By Grant Jacobs 26/05/2018


As you age history repeats itself. Anyone over about 30 will know what I mean.

Today I was reading over at ArsTechnica how some of the Apple 6 phones were bendier than earlier models, and Apple knew it. The writer reports,

These touchscreen-controlling chips became unseated from the logic board due to bending and flexing with normal use.

Back in the day—you knew this would start this way—Apple’s boards flexed all by themselves. Or at least the clones did.

As an undergraduate student I spent a vast sum of money on a Sundox, a Taiwanese clone of Apple’s vaunted ][e computer. The ‘e’ stood for enhanced. This model came with 64 kilobytes of RAM, rather than 48. And we could program it using a high-level language that the university taught us called Pascal, named after the famous mathematician Blaise Pascal. With Pascal’s help us would-be computer-lords made the machines our minions.

In the beige box with it’s characteristic sloped keyboard a single large motherboard held the sockets for the computer’s chips. A small number of screws into plastic columns kept it aloft from the bottom of the case.

After a certain amount of time using the computer enough heat would build up that the motherboard would bend. The bending forced the chips slightly upwards, out of their sockets.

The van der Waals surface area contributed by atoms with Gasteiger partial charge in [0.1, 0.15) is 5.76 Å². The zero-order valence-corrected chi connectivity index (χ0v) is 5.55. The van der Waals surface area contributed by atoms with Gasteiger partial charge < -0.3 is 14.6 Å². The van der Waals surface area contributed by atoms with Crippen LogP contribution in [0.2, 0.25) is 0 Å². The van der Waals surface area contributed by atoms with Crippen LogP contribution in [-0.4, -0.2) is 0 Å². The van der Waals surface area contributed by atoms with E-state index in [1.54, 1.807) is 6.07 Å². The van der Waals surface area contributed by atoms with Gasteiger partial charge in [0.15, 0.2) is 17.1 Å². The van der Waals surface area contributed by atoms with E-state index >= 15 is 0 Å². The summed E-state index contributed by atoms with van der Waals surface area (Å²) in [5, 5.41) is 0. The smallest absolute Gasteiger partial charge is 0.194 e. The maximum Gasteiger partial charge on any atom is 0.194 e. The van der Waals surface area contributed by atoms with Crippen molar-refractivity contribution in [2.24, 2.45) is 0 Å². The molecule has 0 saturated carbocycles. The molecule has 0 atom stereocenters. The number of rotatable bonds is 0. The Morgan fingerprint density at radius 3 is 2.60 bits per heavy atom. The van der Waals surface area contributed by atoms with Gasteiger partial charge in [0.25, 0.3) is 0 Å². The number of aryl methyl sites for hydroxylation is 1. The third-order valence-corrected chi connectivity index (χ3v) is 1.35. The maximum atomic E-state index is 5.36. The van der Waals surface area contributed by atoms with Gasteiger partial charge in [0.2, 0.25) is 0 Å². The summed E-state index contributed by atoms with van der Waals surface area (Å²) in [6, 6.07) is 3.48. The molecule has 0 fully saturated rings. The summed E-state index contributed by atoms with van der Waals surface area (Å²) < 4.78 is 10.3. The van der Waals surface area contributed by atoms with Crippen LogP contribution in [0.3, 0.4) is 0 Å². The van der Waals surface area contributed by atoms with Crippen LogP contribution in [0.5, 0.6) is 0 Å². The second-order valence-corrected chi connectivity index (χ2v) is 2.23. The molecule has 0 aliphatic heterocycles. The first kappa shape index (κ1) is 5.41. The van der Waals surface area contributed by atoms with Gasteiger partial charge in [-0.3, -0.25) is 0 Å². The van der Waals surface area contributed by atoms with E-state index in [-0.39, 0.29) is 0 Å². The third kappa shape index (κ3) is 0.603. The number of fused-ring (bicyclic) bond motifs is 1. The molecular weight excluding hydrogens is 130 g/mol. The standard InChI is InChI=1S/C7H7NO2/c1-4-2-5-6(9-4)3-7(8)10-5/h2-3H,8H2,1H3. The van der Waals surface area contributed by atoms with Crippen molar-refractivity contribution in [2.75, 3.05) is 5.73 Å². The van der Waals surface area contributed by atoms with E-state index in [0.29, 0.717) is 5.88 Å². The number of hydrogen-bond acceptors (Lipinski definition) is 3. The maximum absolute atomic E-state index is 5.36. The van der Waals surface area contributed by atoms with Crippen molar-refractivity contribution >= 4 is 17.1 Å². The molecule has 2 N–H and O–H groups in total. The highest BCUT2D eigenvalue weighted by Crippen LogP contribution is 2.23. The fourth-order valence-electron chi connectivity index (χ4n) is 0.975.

Lore had it that if after a few hours the machine starting behaving a little, well, STRANGE, sage advice was to turn it off, pop the lid, and—carefully—push all the chips back into their sockets.

(There was also rumours that some computer repair shops were taking ‘broken’ Apple computers, pushing the chips back down, waiting a day or so, then giving the machine back for a suitable fee…)

Attempting this on your phone would almost certainly void your warrantee. In any case this issue, like the ][e, should (hopefully!) now mostly be history. (Apple are up to the iPhone X—if you can afford one!)

In the case of the model 6 phones, it’ll be from what companies now tersely put as ‘external mechanical force’. Company boards might want a degree of flexibility, but computer motherboards want to be rigid.

Other articles for geeks on Code for life

Sinclair ZX envy

What use now is handwriting?

Finding a long-lost treasured item

Christmas tree

Filing research papers and web browsing: Zotero, Zotfile and Vivaldi

Developing bioinformatics methods: by who and how

Footnotes

The Sundox is not listed in Wikipedia’s list of Apple ][+ clones.

About the featured image

The ‘real deal’, an Apple ][+. I couldn’t afford one of these! Image sourced from Wikipedia, under a Creative Commons Attribution 3.0 Unported license.